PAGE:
As we approach the 20th anniversary of the most devastating terrorist attack on American soil, we are reminded of the string of tragedies that occurred that day. Four hijacked planes. Two imploding skyscrapers. The home of the most powerful army on earth went up in flames.
Nearly 3,000 people died that day in plane crashes, collapsing buildings and desperate leaps from burning buildings. Still, such disasters tend to leave only a few people standing out as unlikely survivors.
Like American Airlines, United Airlines also had a computer-based assignment request system. Schedules were typically set a month beforehand, so in August flight attendant Elise O’Kane logged in to register for her usual trip from Boston to Los Angeles. Unfortunately (at the time, anyway), she mistakenly inverted two code numbers and ended up with an unintended schedule.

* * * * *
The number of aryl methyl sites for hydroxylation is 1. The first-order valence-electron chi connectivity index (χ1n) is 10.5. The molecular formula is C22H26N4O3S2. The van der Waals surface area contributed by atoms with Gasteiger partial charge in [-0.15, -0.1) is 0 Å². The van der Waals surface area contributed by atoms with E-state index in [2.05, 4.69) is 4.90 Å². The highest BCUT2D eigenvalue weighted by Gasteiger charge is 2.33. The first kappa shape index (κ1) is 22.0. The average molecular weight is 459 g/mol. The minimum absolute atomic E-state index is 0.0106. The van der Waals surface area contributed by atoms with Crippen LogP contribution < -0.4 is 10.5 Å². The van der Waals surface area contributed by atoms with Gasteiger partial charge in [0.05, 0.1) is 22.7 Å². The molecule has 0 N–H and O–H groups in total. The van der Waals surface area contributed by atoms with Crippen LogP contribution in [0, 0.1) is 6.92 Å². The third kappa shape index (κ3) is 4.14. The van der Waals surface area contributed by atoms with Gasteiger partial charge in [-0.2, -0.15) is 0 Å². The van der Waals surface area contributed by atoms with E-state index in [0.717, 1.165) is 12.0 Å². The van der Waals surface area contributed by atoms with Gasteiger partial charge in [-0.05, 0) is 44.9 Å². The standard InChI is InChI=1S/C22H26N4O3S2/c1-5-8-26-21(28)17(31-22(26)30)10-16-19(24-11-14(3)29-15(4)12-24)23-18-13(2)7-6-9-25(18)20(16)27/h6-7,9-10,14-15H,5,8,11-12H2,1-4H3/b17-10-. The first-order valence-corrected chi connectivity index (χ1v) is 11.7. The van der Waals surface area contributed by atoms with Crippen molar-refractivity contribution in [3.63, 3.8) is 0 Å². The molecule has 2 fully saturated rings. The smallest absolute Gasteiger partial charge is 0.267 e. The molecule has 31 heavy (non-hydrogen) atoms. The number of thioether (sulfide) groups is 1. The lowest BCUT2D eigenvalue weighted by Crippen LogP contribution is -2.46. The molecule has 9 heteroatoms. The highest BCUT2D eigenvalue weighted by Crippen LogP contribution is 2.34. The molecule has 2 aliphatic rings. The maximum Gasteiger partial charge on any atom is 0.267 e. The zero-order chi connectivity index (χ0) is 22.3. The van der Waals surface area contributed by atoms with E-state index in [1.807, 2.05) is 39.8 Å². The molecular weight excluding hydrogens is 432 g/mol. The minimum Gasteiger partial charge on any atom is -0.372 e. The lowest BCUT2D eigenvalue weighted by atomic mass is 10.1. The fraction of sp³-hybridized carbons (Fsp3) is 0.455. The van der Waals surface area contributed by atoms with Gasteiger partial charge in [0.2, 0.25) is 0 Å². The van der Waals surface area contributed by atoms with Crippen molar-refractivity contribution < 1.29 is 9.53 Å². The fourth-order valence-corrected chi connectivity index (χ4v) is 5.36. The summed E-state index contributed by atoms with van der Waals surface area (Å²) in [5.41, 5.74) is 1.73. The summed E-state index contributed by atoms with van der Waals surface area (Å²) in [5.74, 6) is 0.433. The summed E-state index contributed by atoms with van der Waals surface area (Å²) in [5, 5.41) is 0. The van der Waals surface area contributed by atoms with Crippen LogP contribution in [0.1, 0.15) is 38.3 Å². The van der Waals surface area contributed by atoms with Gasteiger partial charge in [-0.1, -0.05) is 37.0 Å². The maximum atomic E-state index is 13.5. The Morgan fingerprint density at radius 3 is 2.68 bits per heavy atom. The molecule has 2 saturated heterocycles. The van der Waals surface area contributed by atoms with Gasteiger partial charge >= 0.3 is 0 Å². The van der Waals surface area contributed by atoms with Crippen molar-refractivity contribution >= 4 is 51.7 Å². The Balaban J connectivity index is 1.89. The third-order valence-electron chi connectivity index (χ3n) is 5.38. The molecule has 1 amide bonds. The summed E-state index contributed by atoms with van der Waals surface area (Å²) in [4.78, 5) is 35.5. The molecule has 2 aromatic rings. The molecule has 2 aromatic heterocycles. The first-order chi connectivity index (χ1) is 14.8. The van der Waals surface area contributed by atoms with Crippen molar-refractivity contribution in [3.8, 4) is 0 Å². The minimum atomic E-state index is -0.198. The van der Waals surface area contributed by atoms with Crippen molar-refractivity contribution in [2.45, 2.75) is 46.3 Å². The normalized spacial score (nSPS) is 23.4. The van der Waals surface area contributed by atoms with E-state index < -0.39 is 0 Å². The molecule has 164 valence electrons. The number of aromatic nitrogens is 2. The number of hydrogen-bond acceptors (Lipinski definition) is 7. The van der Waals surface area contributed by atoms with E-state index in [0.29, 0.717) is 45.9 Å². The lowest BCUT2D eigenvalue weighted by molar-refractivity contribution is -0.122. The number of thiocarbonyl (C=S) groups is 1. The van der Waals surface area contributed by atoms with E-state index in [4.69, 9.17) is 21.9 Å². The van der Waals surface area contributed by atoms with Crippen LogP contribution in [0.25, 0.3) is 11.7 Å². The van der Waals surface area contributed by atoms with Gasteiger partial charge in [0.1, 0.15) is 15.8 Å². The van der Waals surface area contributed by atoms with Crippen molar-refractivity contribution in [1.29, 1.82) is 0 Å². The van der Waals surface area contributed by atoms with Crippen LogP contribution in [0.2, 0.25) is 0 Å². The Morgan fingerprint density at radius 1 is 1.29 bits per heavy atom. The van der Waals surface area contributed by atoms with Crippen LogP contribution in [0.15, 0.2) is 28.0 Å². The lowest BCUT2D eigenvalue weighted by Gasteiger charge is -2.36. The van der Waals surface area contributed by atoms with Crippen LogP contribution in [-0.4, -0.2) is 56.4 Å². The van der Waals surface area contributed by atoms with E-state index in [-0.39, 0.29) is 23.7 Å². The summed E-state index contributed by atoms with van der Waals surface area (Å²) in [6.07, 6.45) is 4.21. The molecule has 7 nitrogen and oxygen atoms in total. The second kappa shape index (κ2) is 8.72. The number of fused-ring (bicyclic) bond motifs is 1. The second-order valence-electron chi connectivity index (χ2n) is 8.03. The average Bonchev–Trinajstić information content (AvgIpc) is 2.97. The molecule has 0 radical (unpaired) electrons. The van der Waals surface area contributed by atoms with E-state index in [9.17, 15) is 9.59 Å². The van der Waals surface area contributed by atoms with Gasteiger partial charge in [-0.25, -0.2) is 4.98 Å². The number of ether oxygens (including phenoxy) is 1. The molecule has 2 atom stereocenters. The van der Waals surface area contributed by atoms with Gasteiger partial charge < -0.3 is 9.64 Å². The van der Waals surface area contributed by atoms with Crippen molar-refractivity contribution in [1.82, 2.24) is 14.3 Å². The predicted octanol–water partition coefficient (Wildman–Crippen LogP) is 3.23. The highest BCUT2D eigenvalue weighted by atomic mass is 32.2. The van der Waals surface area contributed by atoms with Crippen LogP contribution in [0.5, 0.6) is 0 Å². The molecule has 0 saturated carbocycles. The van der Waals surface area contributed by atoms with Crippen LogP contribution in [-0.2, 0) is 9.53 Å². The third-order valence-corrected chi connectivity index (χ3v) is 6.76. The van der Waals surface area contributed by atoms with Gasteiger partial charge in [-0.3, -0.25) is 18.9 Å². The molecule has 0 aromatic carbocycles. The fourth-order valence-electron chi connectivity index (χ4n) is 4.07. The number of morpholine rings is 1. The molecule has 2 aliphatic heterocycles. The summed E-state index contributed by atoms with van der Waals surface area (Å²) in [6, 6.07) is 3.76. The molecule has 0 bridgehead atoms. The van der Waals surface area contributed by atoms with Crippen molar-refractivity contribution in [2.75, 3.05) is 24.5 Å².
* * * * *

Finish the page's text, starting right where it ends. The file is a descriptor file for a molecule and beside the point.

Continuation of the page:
No biggie, though. In the ensuing weeks, O’Kane was able to trade flights with other flight attendants for all her typical assignments except for one: Flight 175 on September 11.
So on September 10, O’Kane logged in and requested that flight. But as luck would have it the system froze. By the time it finally processed her request, it was one minute past the airline’s deadline for such changes. Her request for Flight 175 was denied. She’d have to settle for Denver rather than LA.
The next morning, O’Kane’s Denver-bound plane left Boston’s Logan Airport between American Airlines Flight 11, which crashed into the World Trade Center’s North Tower, and United’s Flight 175, which struck the South Tower. O’Kane promptly switched jobs, eventually becoming a nurse.